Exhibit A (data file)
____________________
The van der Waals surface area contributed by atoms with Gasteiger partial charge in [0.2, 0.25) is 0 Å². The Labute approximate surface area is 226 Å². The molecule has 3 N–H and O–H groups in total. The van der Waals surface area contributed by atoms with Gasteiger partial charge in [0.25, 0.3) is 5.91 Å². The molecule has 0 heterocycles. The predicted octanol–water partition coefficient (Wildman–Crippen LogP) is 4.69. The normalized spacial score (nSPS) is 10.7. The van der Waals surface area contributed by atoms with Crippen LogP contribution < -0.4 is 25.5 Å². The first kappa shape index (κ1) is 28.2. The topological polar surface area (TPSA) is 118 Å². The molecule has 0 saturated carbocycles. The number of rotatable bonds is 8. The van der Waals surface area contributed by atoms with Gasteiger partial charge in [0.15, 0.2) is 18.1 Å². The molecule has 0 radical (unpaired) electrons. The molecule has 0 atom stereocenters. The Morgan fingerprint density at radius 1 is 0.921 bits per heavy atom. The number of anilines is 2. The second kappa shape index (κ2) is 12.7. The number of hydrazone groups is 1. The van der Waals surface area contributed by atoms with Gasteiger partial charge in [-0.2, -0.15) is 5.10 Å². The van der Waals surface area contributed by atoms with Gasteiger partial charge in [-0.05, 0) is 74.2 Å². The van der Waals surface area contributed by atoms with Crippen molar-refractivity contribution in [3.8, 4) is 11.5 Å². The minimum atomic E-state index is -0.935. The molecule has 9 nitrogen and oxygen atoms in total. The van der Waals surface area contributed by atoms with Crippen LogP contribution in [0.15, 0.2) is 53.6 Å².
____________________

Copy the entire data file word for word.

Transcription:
The van der Waals surface area contributed by atoms with Gasteiger partial charge in [0.2, 0.25) is 0 Å². The Labute approximate surface area is 226 Å². The molecule has 3 N–H and O–H groups in total. The van der Waals surface area contributed by atoms with Gasteiger partial charge in [0.25, 0.3) is 5.91 Å². The molecule has 0 heterocycles. The predicted octanol–water partition coefficient (Wildman–Crippen LogP) is 4.69. The normalized spacial score (nSPS) is 10.7. The van der Waals surface area contributed by atoms with Crippen LogP contribution < -0.4 is 25.5 Å². The first kappa shape index (κ1) is 28.2. The topological polar surface area (TPSA) is 118 Å². The molecule has 0 saturated carbocycles. The number of rotatable bonds is 8. The van der Waals surface area contributed by atoms with Gasteiger partial charge in [0.15, 0.2) is 18.1 Å². The molecule has 0 radical (unpaired) electrons. The molecule has 0 atom stereocenters. The Morgan fingerprint density at radius 1 is 0.921 bits per heavy atom. The number of anilines is 2. The second kappa shape index (κ2) is 12.7. The number of hydrazone groups is 1. The van der Waals surface area contributed by atoms with Gasteiger partial charge in [-0.2, -0.15) is 5.10 Å². The van der Waals surface area contributed by atoms with Gasteiger partial charge in [-0.05, 0) is 74.2 Å². The van der Waals surface area contributed by atoms with Crippen molar-refractivity contribution in [3.8, 4) is 11.5 Å². The minimum atomic E-state index is -0.935. The molecule has 9 nitrogen and oxygen atoms in total. The van der Waals surface area contributed by atoms with Crippen LogP contribution in [0.15, 0.2) is 53.6 Å².